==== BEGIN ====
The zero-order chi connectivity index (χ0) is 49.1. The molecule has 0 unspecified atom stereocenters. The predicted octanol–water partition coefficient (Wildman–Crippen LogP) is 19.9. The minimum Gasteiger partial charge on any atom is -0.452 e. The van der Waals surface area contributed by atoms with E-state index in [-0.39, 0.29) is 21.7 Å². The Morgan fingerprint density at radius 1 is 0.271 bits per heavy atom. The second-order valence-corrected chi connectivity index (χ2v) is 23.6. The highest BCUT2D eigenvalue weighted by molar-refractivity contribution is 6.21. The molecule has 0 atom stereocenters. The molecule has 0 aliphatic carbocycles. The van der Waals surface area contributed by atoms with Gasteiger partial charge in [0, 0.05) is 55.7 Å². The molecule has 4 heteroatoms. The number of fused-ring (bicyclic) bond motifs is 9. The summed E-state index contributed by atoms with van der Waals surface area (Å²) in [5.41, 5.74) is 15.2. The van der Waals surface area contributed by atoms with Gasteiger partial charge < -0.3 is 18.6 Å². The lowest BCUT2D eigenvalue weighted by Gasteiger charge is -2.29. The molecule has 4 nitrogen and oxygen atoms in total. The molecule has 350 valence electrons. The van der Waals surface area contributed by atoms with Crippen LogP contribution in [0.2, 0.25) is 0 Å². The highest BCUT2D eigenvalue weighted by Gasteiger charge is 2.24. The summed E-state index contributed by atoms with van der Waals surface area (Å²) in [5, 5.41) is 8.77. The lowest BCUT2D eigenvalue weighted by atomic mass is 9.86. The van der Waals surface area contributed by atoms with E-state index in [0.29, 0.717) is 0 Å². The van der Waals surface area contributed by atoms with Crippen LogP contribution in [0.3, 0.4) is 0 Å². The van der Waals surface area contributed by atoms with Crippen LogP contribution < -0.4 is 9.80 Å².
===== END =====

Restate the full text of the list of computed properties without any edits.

The zero-order chi connectivity index (χ0) is 49.1. The molecule has 0 unspecified atom stereocenters. The predicted octanol–water partition coefficient (Wildman–Crippen LogP) is 19.9. The minimum Gasteiger partial charge on any atom is -0.452 e. The van der Waals surface area contributed by atoms with E-state index in [-0.39, 0.29) is 21.7 Å². The Morgan fingerprint density at radius 1 is 0.271 bits per heavy atom. The second-order valence-corrected chi connectivity index (χ2v) is 23.6. The highest BCUT2D eigenvalue weighted by molar-refractivity contribution is 6.21. The molecule has 0 atom stereocenters. The molecule has 0 aliphatic carbocycles. The van der Waals surface area contributed by atoms with Gasteiger partial charge in [0, 0.05) is 55.7 Å². The molecule has 4 heteroatoms. The number of fused-ring (bicyclic) bond motifs is 9. The summed E-state index contributed by atoms with van der Waals surface area (Å²) in [5.41, 5.74) is 15.2. The van der Waals surface area contributed by atoms with Gasteiger partial charge < -0.3 is 18.6 Å². The lowest BCUT2D eigenvalue weighted by Gasteiger charge is -2.29. The molecule has 4 nitrogen and oxygen atoms in total. The molecule has 350 valence electrons. The van der Waals surface area contributed by atoms with Crippen LogP contribution in [0.2, 0.25) is 0 Å². The highest BCUT2D eigenvalue weighted by Gasteiger charge is 2.24. The summed E-state index contributed by atoms with van der Waals surface area (Å²) in [5, 5.41) is 8.77. The lowest BCUT2D eigenvalue weighted by atomic mass is 9.86. The van der Waals surface area contributed by atoms with E-state index in [0.29, 0.717) is 0 Å². The van der Waals surface area contributed by atoms with Crippen LogP contribution in [0.3, 0.4) is 0 Å². The van der Waals surface area contributed by atoms with Crippen LogP contribution < -0.4 is 9.80 Å².